by Daniel Hathaway
In 1957, Polish conductor Stanislaw Skrowaczewski was one of the local hosts for The Cleveland Orchestra’s first European tour — an event which established the ensemble’s inter-national reputation. It was also an important moment for Skrowaczewski, whose first meeting with George Szell in Warsaw launched his own career in the United States.
On Friday, August 7 at 7:00 pm, Skrowaczewski will return to Severance Hall to conduct the Orchestra in a program that features Dmitri Shostakovich’s Symphony No. 5. He was scheduled to lead this program at Blossom last summer but was forced to withdraw at the last moment. This preview was written for that occasion and has been revised and reposted.
Back to that first encounter with Szell. “It was just after I won first prize in Rome,” Skrowaczewski said in a telephone conversation last summer from his home in the Minneapolis suburb of Wayzata. “That was important in Europe because it was the first international competition after the war, so it had a certain value. Szell knew it, and he knew a little of my composition, Symphony for Strings, which he thought was very well-written. He asked if I would mind to play it with his orchestra in Cleveland next year. The arrangements were very simple.”
Simple indeed, but full of future possibilities. “In 1958, I was the first person from a communist country to enter the United States for conducting. It went very well, apparently, because they re-invited me for the next season,” an occasion on which the Cleveland Plain Dealer ran a front page review under the headline, “Polish Conductor Electrifies Severance Hall.” Skrowaczewski has enjoyed a continuous relationship with The Cleveland Orchestra ever since.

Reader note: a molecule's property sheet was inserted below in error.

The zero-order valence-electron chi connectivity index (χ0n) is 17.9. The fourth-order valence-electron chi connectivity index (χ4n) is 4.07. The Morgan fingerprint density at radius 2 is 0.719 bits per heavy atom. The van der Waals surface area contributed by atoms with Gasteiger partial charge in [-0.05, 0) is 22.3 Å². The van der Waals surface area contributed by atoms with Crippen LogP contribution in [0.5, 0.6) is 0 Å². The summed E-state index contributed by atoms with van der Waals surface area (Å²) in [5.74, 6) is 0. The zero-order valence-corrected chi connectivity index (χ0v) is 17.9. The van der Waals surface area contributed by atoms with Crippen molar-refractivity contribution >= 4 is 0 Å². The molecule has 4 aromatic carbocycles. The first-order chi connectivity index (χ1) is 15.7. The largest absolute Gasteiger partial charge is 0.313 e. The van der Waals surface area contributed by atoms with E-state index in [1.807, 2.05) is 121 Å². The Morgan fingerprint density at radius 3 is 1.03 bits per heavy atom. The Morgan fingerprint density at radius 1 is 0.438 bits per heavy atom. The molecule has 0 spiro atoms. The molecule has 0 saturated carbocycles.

In 1959, Skrowaczewski also impressed audiences in other cities. “A big manager at the time arranged additional concerts with the New York Philharmonic, the Cincinnati Symphony, the Philadelphia Orchestra, and others,” he said. “Then the Minneapolis Symphony, who had lost Dorati, proposed me to be music director in 1960.”
More than fifty years later, Skrowaczewski vividly remembers the difficulties of living and working as an artist under the communist regime in Poland. “It was impossible for musicians and composers. We couldn’t conduct whole areas of contemporary music, including Stravinsky. When we left, it was almost an escape,” he said.
“In February of 1960, my wife couldn’t get a passport to accompany me to Amsterdam for four weeks of conducting until a few hours before my train departed. The first phone call of the morning was from her. ‘I am free!’ Once we crossed the border in Hanover we just took a very deep breath and my wife said, ‘Never more back.’”
The Skrowaczewskis found a very different situation in America. “We loved the United States, especially beginning with the election of John F. Kennedy as president, when culture began to bloom here.” One of Skrowaczewski’s guest conducting engagements in Cleveland took place the week after Kennedy was assassinated. “I was so distressed and moved that I really couldn’t concentrate on the music. As a newcomer, I adored Kennedy, so it was a big blow to me.”
In Minneapolis, Skrowaczewski found fertile soil in which to further develop a fine orchestra. “We built a wonderful concert hall after ten years of difficult acoustics. There was a certain amount of luck because it all depended on how they liked me. After a year they could have said, thank you very much, it was very nice, but goodbye.”